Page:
Leaders are responsible for establishing the strategic direction of an organization and effectively disrupting the status quo to achieve new results. The truth is change doesn’t happen in a vacuum. While change can happen to any business due to market shifts, economic downturns or plain bad luck, strong leaders imagine, direct and inspire others to create the changes they want to see happen. As we all start to consider our strategic direction for 2015 and plan for what we want to achieve, let’s take a look at what it truly takes to get people to follow where you lead.
To successfully guide people through the difficulties of change, leaders must align people with their goals and provide whatever new training is needed to deliver on the identified strategies. Yet, leading change can be tricky. Change is hard! Leaders must connect what is good for the organization’s future with what is good for the individual, and then engage each person into contributing to that future.
It all starts in the hearts and minds of your people, as one of the biggest obstacles to change is fear of the unknown…also known as change. When a person feels uncomfortable or even afraid, leaders must help them see learning as an opportunity to grow through change. When something new is happening, we have to encourage people to take a leap of faith that the future change is more compelling to them than the current situation. Understanding how to get people to embrace change versus resist it is the first step in shifting an organization to reach its full potential.
Rather than focus on the discomforts of change, leaders can help their people realize the benefits of it and embrace what’s possible. It is important to lead your people to a positive perspective around change by asking the questions that help them see what’s in it for them.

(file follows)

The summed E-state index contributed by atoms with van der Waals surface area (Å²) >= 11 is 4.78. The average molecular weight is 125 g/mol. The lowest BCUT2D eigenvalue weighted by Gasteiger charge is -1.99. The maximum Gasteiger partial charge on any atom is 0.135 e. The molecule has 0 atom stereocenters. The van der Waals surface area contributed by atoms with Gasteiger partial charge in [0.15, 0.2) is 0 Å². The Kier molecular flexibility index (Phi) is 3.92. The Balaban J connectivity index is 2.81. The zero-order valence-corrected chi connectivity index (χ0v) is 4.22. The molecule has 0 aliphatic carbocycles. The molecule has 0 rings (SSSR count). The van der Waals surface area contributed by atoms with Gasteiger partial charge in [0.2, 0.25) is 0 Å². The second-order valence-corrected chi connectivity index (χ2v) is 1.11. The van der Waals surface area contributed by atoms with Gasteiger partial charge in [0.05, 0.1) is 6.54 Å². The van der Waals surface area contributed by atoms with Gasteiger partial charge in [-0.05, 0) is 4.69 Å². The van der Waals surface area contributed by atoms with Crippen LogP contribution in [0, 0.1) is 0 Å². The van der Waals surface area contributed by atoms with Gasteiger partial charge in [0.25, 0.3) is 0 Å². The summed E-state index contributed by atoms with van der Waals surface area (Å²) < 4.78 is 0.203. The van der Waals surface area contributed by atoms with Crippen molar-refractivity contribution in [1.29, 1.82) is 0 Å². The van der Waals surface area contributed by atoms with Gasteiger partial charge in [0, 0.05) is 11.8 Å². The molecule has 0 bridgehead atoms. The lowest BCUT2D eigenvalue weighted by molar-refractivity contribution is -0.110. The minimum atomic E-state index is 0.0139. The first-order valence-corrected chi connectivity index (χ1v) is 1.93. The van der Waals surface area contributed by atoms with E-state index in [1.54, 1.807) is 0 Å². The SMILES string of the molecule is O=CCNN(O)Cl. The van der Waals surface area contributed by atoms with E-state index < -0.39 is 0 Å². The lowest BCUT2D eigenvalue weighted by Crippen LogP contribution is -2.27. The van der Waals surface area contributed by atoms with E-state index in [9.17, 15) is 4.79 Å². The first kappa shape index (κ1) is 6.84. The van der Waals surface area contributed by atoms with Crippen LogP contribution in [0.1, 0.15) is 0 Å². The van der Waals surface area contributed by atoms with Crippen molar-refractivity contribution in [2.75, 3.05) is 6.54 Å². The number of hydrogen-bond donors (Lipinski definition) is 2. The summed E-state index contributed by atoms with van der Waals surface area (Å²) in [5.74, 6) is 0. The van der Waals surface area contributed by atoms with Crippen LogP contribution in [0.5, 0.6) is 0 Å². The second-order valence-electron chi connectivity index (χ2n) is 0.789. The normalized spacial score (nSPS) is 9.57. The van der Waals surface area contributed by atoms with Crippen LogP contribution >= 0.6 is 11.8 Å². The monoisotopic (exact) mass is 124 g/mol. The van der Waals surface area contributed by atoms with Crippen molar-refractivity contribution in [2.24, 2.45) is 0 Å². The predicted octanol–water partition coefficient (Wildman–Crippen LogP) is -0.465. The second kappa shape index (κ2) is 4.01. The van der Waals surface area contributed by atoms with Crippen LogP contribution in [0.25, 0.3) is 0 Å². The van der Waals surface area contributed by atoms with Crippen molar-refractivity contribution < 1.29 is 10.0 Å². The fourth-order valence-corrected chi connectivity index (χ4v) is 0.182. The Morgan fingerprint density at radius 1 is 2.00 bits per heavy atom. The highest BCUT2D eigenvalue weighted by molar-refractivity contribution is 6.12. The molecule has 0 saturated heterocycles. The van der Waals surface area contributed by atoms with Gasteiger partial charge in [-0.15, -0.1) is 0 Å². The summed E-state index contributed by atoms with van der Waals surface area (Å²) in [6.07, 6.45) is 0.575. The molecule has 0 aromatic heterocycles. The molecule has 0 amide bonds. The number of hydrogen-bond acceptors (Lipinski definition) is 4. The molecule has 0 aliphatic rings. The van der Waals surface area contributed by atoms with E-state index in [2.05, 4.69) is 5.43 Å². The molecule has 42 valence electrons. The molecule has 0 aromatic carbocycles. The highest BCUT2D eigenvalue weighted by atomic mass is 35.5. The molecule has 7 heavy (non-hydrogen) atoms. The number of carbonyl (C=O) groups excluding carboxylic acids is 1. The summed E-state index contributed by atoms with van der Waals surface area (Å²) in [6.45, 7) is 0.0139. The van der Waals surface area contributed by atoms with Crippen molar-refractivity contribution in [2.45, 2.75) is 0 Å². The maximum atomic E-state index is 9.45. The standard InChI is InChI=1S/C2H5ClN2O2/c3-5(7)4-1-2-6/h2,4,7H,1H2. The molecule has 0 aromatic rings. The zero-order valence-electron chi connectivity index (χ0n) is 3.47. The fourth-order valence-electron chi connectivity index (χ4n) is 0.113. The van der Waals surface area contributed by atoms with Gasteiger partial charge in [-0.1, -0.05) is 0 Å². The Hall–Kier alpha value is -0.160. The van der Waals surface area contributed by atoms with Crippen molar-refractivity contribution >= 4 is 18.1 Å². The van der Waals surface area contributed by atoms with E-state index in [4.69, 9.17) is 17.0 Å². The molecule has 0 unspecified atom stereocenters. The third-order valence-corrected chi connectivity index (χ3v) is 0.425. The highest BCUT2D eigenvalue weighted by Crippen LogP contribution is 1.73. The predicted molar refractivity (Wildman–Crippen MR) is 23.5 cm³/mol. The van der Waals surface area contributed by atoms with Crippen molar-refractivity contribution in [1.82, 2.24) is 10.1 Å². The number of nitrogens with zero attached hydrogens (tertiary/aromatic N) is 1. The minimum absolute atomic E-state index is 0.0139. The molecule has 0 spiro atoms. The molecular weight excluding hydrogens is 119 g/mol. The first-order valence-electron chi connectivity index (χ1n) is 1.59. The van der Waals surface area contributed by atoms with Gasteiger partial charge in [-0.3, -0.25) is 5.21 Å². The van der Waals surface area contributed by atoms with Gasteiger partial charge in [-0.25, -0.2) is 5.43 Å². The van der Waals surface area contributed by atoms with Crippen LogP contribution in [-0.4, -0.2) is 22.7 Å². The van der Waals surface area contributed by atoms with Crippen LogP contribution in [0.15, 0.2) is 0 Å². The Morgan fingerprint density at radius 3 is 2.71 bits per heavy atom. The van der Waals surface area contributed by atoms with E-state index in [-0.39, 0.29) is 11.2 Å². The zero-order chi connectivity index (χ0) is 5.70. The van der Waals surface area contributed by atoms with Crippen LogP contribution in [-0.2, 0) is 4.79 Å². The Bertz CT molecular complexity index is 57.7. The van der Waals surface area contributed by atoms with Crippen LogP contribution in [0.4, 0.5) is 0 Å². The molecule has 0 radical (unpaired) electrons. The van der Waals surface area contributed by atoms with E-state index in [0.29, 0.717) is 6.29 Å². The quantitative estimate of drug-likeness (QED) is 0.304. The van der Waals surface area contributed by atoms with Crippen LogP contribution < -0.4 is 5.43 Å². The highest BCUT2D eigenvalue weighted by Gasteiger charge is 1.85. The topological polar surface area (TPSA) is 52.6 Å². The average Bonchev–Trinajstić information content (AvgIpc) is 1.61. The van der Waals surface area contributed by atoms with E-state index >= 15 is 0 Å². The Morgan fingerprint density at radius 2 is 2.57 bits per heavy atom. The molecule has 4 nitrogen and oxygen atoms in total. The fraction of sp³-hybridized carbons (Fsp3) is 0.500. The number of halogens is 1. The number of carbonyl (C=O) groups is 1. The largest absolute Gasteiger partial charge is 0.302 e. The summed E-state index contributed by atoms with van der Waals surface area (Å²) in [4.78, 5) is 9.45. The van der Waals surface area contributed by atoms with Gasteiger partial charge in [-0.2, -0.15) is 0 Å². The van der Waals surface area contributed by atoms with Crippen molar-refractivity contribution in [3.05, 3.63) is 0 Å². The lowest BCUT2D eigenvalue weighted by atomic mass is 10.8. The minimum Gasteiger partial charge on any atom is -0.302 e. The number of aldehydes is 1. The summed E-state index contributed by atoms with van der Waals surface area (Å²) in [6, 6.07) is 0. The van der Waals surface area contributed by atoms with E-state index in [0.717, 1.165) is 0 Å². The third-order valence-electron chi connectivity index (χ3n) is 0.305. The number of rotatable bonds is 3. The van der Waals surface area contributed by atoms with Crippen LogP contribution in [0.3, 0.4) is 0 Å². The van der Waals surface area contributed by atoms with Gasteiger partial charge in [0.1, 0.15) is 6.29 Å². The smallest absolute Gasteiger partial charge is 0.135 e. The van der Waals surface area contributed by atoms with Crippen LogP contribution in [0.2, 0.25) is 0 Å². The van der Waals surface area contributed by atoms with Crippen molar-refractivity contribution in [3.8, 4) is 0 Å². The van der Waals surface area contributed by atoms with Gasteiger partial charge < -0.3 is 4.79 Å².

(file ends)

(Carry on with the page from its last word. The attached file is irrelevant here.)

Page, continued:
Fear does more to hold people and organizations back than lack of ability. Fear can be a powerful de-motivator. Most people worry about what they don’t know and how it might affect the world they do know.
When people feel incompetent they tend to disconnect with their peers, blame others, or cover up their mistakes. I call this tendency the “Lie of Leadership,” and it slows down organizational progress.
To avoid the “Lie of Leadership,” leaders must open communication even more than normal during times of change.
What’s the real result of embracing change?
New results become possible. You never know what you, your people or your organization are capable of until you push beyond what you thought you could achieve, and strive for more. By supporting a healthy and benefit-driven perspective on change, you help your people learn to embrace it and grow the skills and competencies they need to succeed, ultimately improving performance and profitability.